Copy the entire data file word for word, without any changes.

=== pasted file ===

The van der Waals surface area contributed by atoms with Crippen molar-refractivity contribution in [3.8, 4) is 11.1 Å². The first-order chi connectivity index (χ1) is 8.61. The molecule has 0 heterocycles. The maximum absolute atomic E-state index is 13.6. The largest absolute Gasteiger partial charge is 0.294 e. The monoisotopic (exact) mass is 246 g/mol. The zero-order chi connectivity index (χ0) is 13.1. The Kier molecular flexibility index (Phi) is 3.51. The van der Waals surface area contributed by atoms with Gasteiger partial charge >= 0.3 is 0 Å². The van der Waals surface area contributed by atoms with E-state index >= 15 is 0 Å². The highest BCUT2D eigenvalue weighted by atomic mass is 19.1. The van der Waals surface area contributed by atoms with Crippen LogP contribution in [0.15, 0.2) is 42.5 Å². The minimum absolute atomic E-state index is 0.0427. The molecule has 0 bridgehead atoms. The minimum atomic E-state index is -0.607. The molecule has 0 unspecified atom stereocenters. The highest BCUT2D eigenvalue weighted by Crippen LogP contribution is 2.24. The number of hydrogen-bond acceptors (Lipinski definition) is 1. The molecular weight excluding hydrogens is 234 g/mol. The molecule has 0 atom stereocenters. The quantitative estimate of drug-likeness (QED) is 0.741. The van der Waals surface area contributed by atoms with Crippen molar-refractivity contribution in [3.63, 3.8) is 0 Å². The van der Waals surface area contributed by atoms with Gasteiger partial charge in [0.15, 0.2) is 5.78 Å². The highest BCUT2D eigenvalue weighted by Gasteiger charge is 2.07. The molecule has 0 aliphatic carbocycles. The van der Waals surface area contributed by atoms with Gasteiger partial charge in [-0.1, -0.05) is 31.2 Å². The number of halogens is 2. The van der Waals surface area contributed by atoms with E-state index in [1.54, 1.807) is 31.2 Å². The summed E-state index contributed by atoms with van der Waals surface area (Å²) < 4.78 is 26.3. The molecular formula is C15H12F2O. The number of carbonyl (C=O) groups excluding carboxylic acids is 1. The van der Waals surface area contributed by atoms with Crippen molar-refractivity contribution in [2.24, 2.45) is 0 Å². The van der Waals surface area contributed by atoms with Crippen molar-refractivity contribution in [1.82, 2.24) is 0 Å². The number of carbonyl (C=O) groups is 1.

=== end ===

The van der Waals surface area contributed by atoms with Crippen molar-refractivity contribution in [3.8, 4) is 11.1 Å². The first-order chi connectivity index (χ1) is 8.61. The molecule has 0 heterocycles. The maximum absolute atomic E-state index is 13.6. The largest absolute Gasteiger partial charge is 0.294 e. The monoisotopic (exact) mass is 246 g/mol. The zero-order chi connectivity index (χ0) is 13.1. The Kier molecular flexibility index (Phi) is 3.51. The van der Waals surface area contributed by atoms with Gasteiger partial charge >= 0.3 is 0 Å². The van der Waals surface area contributed by atoms with E-state index >= 15 is 0 Å². The highest BCUT2D eigenvalue weighted by atomic mass is 19.1. The van der Waals surface area contributed by atoms with Crippen LogP contribution in [0.15, 0.2) is 42.5 Å². The minimum absolute atomic E-state index is 0.0427. The molecule has 0 bridgehead atoms. The minimum atomic E-state index is -0.607. The molecule has 0 unspecified atom stereocenters. The highest BCUT2D eigenvalue weighted by Crippen LogP contribution is 2.24. The number of hydrogen-bond acceptors (Lipinski definition) is 1. The molecular weight excluding hydrogens is 234 g/mol. The molecule has 0 atom stereocenters. The quantitative estimate of drug-likeness (QED) is 0.741. The van der Waals surface area contributed by atoms with Crippen molar-refractivity contribution in [3.63, 3.8) is 0 Å². The van der Waals surface area contributed by atoms with Gasteiger partial charge in [0.15, 0.2) is 5.78 Å². The highest BCUT2D eigenvalue weighted by Gasteiger charge is 2.07. The molecule has 0 aliphatic carbocycles. The van der Waals surface area contributed by atoms with Gasteiger partial charge in [-0.1, -0.05) is 31.2 Å². The number of halogens is 2. The van der Waals surface area contributed by atoms with E-state index in [1.54, 1.807) is 31.2 Å². The summed E-state index contributed by atoms with van der Waals surface area (Å²) < 4.78 is 26.3. The molecular formula is C15H12F2O. The number of carbonyl (C=O) groups excluding carboxylic acids is 1. The van der Waals surface area contributed by atoms with Crippen molar-refractivity contribution in [2.24, 2.45) is 0 Å². The van der Waals surface area contributed by atoms with Crippen molar-refractivity contribution in [1.82, 2.24) is 0 Å². The number of carbonyl (C=O) groups is 1.